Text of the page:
I traveled to Seoul, South Korea, in early September. Although I was not blessed with weather at all, I enjoyed the trip as the food was delicious and people were kind. In this article, I will write about Seoul Station as part of Day 3. Although I am not a railway enthusiast, I enjoyed Seoul station as I was able to watch a variety of trains.
[Visit Places (series of articles)]
* Day 1: Fly to Gimpo International Airport
* Day 1: Myeong-dong
* Day 1: Myeong-dong (Light-up)
* Day 2: National Museum of Korea
* Day 2: War Memorial of Korea
* Day 2: Dongdaemun
* Day 2: Dongdaemun (Light-up)
* Day 3: Gyeongbokgung Palace
* Day 3: National Museum of Modern and Contemporary Art etc.
* Day 3: Seoul Station [This Article]
* Day 3: Seoul Station (Light-up)
* Day 4: Coex Aquarium and Starfield Library
* Day 4: Lotte World
* Day 4: Lotte World (Light-up)
* Day 5: Paradise City
* Day 5: Return Home from Incheon Airport & Stay Overnight at Narita Airport
Following the previous post, I came to Seoul station while a typhoon was approaching.
Seoul station is the largest termination in Seoul. Korail (Korea Railroad Corporation), Seoul Metro and AREX (Airport Railroad Express) run to Seoul station. In particular, Korail has a variety of trains that stop at Seoul station, so I visited Seoul station to take train photos.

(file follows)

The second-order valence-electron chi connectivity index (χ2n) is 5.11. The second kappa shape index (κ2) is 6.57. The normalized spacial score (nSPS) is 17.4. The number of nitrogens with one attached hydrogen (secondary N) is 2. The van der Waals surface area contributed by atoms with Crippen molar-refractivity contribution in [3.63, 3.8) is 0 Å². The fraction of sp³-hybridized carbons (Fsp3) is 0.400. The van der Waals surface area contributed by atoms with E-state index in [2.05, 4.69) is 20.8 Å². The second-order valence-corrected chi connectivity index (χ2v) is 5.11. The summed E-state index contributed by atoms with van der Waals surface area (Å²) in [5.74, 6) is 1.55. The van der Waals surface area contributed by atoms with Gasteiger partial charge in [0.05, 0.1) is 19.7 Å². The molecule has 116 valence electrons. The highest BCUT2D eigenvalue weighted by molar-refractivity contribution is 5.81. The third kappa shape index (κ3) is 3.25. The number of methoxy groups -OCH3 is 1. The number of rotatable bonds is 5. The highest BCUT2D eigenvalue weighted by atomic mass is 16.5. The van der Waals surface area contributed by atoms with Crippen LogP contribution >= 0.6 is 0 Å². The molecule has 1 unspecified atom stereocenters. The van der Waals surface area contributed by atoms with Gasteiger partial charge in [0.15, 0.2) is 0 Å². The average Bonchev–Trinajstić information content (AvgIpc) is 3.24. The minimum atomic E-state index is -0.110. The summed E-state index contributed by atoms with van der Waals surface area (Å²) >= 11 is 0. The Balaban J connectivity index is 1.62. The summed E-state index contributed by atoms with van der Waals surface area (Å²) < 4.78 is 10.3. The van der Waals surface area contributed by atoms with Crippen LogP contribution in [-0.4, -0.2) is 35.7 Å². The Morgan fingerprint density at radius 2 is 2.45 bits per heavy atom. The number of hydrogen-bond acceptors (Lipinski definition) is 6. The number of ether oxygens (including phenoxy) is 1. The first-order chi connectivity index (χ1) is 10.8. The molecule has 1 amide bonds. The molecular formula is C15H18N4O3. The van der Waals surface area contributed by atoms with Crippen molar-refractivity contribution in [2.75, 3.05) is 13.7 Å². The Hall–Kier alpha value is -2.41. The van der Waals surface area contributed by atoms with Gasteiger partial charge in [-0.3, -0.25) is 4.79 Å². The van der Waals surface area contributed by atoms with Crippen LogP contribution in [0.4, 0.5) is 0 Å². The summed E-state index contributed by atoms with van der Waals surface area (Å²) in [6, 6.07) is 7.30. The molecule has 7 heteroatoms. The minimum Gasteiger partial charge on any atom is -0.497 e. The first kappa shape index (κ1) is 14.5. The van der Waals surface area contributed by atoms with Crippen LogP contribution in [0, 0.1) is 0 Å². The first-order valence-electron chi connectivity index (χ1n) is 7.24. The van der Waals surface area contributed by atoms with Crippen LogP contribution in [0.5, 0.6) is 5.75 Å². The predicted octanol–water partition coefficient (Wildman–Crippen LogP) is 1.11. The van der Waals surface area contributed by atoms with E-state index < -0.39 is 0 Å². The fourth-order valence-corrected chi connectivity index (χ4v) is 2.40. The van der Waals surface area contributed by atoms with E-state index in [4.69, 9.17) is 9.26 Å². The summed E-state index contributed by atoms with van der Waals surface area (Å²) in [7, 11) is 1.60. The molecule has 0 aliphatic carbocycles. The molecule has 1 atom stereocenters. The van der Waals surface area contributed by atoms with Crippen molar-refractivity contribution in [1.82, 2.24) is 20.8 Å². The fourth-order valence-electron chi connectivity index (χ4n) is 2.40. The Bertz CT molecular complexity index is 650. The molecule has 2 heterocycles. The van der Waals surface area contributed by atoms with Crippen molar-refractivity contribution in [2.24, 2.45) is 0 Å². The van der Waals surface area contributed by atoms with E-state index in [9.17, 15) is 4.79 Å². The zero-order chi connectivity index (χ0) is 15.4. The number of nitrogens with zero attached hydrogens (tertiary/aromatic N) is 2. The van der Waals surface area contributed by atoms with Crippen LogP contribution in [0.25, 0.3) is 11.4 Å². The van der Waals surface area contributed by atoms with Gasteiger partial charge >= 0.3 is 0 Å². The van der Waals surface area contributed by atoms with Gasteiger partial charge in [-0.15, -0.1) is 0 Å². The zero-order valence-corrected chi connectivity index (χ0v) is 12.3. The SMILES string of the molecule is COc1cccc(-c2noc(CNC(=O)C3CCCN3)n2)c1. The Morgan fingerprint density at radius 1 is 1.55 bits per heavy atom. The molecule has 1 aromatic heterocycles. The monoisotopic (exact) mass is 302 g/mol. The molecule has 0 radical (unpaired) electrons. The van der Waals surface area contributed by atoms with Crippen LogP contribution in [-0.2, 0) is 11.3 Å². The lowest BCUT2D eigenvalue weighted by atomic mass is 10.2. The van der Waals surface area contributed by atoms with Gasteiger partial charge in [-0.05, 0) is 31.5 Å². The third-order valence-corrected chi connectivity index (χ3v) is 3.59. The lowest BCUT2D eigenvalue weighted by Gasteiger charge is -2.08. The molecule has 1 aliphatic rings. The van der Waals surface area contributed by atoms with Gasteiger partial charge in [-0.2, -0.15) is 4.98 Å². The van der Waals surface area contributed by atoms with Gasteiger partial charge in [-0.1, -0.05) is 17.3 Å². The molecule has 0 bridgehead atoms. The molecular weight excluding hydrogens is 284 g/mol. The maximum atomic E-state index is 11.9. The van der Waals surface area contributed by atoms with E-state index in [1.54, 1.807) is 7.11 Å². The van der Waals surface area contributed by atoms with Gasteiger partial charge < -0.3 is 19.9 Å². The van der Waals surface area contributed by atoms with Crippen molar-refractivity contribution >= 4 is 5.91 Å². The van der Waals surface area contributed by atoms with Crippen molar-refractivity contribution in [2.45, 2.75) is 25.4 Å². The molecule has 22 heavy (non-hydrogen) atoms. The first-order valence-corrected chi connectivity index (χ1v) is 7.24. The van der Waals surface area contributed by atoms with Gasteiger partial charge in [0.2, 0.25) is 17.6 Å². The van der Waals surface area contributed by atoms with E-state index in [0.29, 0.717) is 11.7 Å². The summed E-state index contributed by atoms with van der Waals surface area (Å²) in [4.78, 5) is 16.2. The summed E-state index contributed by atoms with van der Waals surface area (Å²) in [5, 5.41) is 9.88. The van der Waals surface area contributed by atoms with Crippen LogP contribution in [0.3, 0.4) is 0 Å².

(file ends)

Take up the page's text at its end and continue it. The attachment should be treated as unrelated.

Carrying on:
As a terminal station including long-distance trains, I saw many people with suite cases.
The entrance of the platform of Korail. Visitors were able to access to the platform freely, as train tickets were checked in trains.
The first train that came into view was “KTX-Sancheon”.
“KTX-Sancheon” has been operating since 2010 and its seat pitch is wider than normal KTX, which I will show you later.
Visitors are able to enjoy a variety of trains.
It’s a long train, isn’t it?
I wish I would be able to take trains.
This train is “Nuriro”.
“Nuriro” has been operating since 2009 as the successor of “Mugunghwa-ho”. which will be abandoned in 2020.
“Nuriro” runs through outlying cities of Seoul, so it is often used as commuter trains.
This is “KTX”, standard version.
“KTX” has been operating since April 2004 with French TVG’s technology.
Although 15 years have passed since its operation, I felt its design was new even now.
Platforms at a glance.
Trains arrived and departed frequently, so many people were moving busily.
There were several lunch box shops and one of them was Japanese “Hotto Motto”.
I left the platform and went around a shopping area.
There was an open ceiling space between the second floor and third floor, and here is a view from the third floor.
There was also “Lotte Outlets”, which was directly connected to Seoul station.
There were also a variety of restaurants, cafes and fast food shops, and I visited this Korean restaurant for dinner.
In the restaurant.
I had Bulgogi.
I left the restaurant and found a monitor that showed a news program mentioning today’s typhoon.
I bought some souvenirs at this shop.
Then, I will continue to go around Seoul station, but I will stop this article here due to the volume and write the remaining part at the next article.
That’s it for the article about Seoul Station as part of Day 3.
Although I am not a railway enthusiast, I enjoyed Seoul station as I was able to watch a variety of trains. Other types of trains are featured next time.
In the next article, I will continue to write about Seoul Station as part of Day 3.
1. Seoul Station
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